Because this is an experiment in bootstrapping, paid staff have to be kept to a minimum, at least initially. At the start of the second phase, if revenues are sufficient, $2200 – $3300 will be pulled from gross revenues to hire staff. Otherwise, each sub-project’s partner will put in $200-300 towards the project pool, for hiring temporary staff.

    Success from phase 2 will determine whether staff can be kept on. If not, we go back to putting in our own time and effort, then try to hire again later – but only from available gross revenues.

  5. Self-promotion through blogging.
    A blog for bootstrapping a business project can be ideal for leverage. Each partner is a successful blogger in their own right, and hopefully each sub-project’s blog will generate enough revenue to create a bootstrapped cash flow for the entire project.

  6. Leveraged resources and skills.
    I am leveraging Open Source software and my own skills to bootstrap this project. This includes using free online collaboration applications where available. The only costs at the moment are for the project-related websites:

    1. Domain registration is about US$6.95/yr + $0.25 ICANN fee for each site. I registered all domains for two years.
    2. Hosting uses a special reseller acount for $52.97/mth. This provides 5 Terabytes pooled monthly bandwidth and 55 Gb pooled hard drive space. Using this site makes admin simple, but it requires a “main” domain, which also has to be registered ($6.95 + 0.25/yr).
    3. Design and graphics. Some of this work will be paid with a 10% net revenue share. Those sub-projects not launching immediately will have their design + graphics paid for in cash out of my own pocket.

    Thus, average monthly website costs are just over $60/mth out of my own pocket. When hosting needs go beyond my reseller account’s limits, the weblogs will be moved, and the cost paid from gross revenues.

  7. Overall project goals:
    To reveal this now gives away too much. From an entrepreneurial point of view, the project intends to show that bootstrapping can lead to successful revenues in an online venture, using a “synergy” of partnership, leverage of skills, and leveraging of Open Source software. The sub-projects will be aiding other people, but the details of this will be revealed in Jan 2008.

Expected returns

It’s impossible to determine what the exact return will be, but the nature of the project allows me to estimate long-term as well as minimums.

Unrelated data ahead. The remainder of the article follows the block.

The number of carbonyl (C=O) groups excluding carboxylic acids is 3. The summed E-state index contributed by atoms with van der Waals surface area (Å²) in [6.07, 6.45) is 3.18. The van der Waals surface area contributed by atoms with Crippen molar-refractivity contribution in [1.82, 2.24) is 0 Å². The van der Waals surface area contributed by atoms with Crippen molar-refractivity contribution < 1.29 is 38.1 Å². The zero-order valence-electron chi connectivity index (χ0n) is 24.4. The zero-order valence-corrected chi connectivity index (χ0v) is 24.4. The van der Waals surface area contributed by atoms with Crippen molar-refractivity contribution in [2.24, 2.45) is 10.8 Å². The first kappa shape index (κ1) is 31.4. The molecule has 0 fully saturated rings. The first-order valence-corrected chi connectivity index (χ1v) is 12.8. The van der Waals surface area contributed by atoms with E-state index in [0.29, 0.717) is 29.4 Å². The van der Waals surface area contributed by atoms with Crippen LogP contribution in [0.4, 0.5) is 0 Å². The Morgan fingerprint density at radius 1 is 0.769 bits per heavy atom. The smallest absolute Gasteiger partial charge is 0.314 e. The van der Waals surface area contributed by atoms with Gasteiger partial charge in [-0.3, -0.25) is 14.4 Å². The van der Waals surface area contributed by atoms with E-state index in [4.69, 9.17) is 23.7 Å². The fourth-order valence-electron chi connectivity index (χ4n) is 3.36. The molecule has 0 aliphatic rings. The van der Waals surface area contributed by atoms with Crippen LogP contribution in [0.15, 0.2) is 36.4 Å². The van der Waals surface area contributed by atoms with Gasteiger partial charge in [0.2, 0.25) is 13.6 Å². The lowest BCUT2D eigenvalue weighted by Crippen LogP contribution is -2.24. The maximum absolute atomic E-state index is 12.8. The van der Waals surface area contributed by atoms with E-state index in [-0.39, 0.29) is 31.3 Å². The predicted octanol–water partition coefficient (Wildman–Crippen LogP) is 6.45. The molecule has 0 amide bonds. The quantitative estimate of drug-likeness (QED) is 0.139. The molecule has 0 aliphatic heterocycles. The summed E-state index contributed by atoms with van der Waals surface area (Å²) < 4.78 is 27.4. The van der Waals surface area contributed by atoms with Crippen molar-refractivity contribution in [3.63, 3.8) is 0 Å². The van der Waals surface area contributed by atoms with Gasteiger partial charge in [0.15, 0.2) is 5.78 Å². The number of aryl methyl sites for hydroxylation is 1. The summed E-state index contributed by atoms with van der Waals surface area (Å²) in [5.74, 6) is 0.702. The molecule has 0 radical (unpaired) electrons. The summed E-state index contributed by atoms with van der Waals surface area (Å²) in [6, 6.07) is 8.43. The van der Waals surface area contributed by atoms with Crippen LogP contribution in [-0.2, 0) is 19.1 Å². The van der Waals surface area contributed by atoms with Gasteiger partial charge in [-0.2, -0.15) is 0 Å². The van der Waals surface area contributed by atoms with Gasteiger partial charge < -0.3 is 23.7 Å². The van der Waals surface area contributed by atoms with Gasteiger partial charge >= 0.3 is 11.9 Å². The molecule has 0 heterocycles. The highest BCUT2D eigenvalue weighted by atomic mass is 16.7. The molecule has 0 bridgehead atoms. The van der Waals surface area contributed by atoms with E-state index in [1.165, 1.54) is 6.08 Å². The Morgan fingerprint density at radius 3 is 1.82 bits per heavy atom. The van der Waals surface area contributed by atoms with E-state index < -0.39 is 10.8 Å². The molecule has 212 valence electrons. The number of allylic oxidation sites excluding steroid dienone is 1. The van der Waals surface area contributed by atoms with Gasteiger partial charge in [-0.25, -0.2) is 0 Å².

• Minimum: $500/month gross revenue per sub-project, after a specific milestone point (to be revealed in the future). If operating costs are, say, $1000/mth across the entire project, that is divided 11 ways (11 partnerships). This is not much of a return for the partners nor myself, so there is hopefully motivation for a greater promotional effort.

  • My estimation: I’ve conservatively estimated that each sub-project could earn at least $3000/mth within two years, if partners do their share of promotional effort. While that will not be a huge return for each partner on a monthly basis, not only will they get their money back and some modest monthly income, they’ll benefit from any sale of the project.
  • Outside estimation: Two people I consider experts about such projects having been analyzing my plan. They feel there is a 50/50 chance of the project being hugely successful ($800K/mth) or a flop ($8K/mth). The latter means about $800/mth per sub-project. Their estimations are based on the success of similar projects.

I’m far more optimistic about the low end because I’m applying tried and true bootstrapping principles, leveraging effort and skills, and keeping costs minimal early on. What’s more, there’s a second layer of bootstrapping here. If my share of the project’s net monthly revenue reaches a certain level, I can afford to give up other paid work and devote more time. And because of the nature of the project, even a modest level of success means we’ll eventually get offers for at least $2-3M, if not as much as $10M. For some entrepreneurs, that’s nothing. But for a bootstrap-minded person like myself, it’s capital for the next project.

If you enjoyed this article, please bookmark it at »

AddThis Social Bookmark Button

No Comments »

No comments yet.

RSS feed for comments on this post.


Leave a comment